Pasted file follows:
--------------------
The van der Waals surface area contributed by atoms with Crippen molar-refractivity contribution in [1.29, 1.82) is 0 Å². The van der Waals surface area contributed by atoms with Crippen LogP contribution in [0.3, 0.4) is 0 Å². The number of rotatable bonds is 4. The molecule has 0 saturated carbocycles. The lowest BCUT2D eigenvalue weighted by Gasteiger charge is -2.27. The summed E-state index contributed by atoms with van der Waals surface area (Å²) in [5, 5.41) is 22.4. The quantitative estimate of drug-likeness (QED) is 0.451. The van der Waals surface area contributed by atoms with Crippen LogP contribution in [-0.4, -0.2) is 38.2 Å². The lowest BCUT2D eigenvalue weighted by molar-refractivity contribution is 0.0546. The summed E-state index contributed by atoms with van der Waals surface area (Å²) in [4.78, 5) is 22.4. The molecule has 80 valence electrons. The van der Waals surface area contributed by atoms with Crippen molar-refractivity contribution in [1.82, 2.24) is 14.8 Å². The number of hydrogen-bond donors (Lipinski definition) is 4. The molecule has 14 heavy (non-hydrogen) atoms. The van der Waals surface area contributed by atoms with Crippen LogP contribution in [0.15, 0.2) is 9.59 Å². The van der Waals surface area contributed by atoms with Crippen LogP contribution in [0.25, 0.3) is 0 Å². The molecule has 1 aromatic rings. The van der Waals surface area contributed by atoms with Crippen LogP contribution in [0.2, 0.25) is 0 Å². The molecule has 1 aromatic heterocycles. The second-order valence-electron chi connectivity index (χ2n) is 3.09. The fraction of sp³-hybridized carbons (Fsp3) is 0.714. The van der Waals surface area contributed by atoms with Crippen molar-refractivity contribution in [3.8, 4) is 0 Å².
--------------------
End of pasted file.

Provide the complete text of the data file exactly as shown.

The van der Waals surface area contributed by atoms with Crippen molar-refractivity contribution in [1.29, 1.82) is 0 Å². The van der Waals surface area contributed by atoms with Crippen LogP contribution in [0.3, 0.4) is 0 Å². The number of rotatable bonds is 4. The molecule has 0 saturated carbocycles. The lowest BCUT2D eigenvalue weighted by Gasteiger charge is -2.27. The summed E-state index contributed by atoms with van der Waals surface area (Å²) in [5, 5.41) is 22.4. The quantitative estimate of drug-likeness (QED) is 0.451. The van der Waals surface area contributed by atoms with Crippen LogP contribution in [-0.4, -0.2) is 38.2 Å². The lowest BCUT2D eigenvalue weighted by molar-refractivity contribution is 0.0546. The summed E-state index contributed by atoms with van der Waals surface area (Å²) in [4.78, 5) is 22.4. The molecule has 80 valence electrons. The van der Waals surface area contributed by atoms with Crippen molar-refractivity contribution in [1.82, 2.24) is 14.8 Å². The number of hydrogen-bond donors (Lipinski definition) is 4. The molecule has 14 heavy (non-hydrogen) atoms. The van der Waals surface area contributed by atoms with Crippen LogP contribution in [0.15, 0.2) is 9.59 Å². The van der Waals surface area contributed by atoms with Crippen LogP contribution in [0.25, 0.3) is 0 Å². The molecule has 1 aromatic rings. The van der Waals surface area contributed by atoms with Crippen LogP contribution in [0.2, 0.25) is 0 Å². The molecule has 1 aromatic heterocycles. The second-order valence-electron chi connectivity index (χ2n) is 3.09. The fraction of sp³-hybridized carbons (Fsp3) is 0.714. The van der Waals surface area contributed by atoms with Crippen molar-refractivity contribution in [3.8, 4) is 0 Å².